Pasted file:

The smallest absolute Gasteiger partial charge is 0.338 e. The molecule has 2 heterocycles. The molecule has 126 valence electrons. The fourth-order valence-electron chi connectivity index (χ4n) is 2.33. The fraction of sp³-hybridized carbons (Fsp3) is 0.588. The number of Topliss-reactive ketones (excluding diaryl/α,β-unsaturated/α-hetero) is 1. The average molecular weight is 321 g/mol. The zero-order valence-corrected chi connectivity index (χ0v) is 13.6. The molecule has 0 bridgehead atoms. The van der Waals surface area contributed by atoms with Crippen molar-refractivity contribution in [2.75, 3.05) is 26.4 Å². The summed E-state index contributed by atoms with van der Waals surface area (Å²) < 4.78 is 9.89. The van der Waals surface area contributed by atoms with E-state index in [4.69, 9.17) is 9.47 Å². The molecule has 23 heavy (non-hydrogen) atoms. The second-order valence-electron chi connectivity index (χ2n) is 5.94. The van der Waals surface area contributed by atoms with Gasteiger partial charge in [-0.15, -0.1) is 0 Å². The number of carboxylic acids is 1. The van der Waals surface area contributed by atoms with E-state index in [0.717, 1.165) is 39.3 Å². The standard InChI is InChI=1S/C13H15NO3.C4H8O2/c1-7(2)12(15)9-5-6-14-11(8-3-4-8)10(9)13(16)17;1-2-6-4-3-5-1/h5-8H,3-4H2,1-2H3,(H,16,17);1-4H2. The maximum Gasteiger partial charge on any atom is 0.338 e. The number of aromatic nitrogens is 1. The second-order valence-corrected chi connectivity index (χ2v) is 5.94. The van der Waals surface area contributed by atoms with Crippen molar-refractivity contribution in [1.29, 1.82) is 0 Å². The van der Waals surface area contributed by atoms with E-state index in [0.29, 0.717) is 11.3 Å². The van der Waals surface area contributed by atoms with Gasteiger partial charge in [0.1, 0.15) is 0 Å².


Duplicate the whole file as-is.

The smallest absolute Gasteiger partial charge is 0.338 e. The molecule has 2 heterocycles. The molecule has 126 valence electrons. The fourth-order valence-electron chi connectivity index (χ4n) is 2.33. The fraction of sp³-hybridized carbons (Fsp3) is 0.588. The number of Topliss-reactive ketones (excluding diaryl/α,β-unsaturated/α-hetero) is 1. The average molecular weight is 321 g/mol. The zero-order valence-corrected chi connectivity index (χ0v) is 13.6. The molecule has 0 bridgehead atoms. The van der Waals surface area contributed by atoms with Crippen molar-refractivity contribution in [2.75, 3.05) is 26.4 Å². The summed E-state index contributed by atoms with van der Waals surface area (Å²) < 4.78 is 9.89. The van der Waals surface area contributed by atoms with E-state index in [4.69, 9.17) is 9.47 Å². The molecule has 23 heavy (non-hydrogen) atoms. The second-order valence-electron chi connectivity index (χ2n) is 5.94. The van der Waals surface area contributed by atoms with Gasteiger partial charge in [-0.15, -0.1) is 0 Å². The number of carboxylic acids is 1. The van der Waals surface area contributed by atoms with E-state index in [0.717, 1.165) is 39.3 Å². The standard InChI is InChI=1S/C13H15NO3.C4H8O2/c1-7(2)12(15)9-5-6-14-11(8-3-4-8)10(9)13(16)17;1-2-6-4-3-5-1/h5-8H,3-4H2,1-2H3,(H,16,17);1-4H2. The maximum Gasteiger partial charge on any atom is 0.338 e. The number of aromatic nitrogens is 1. The second-order valence-corrected chi connectivity index (χ2v) is 5.94. The van der Waals surface area contributed by atoms with Crippen molar-refractivity contribution in [1.29, 1.82) is 0 Å². The van der Waals surface area contributed by atoms with E-state index in [0.29, 0.717) is 11.3 Å². The van der Waals surface area contributed by atoms with Gasteiger partial charge in [0.1, 0.15) is 0 Å².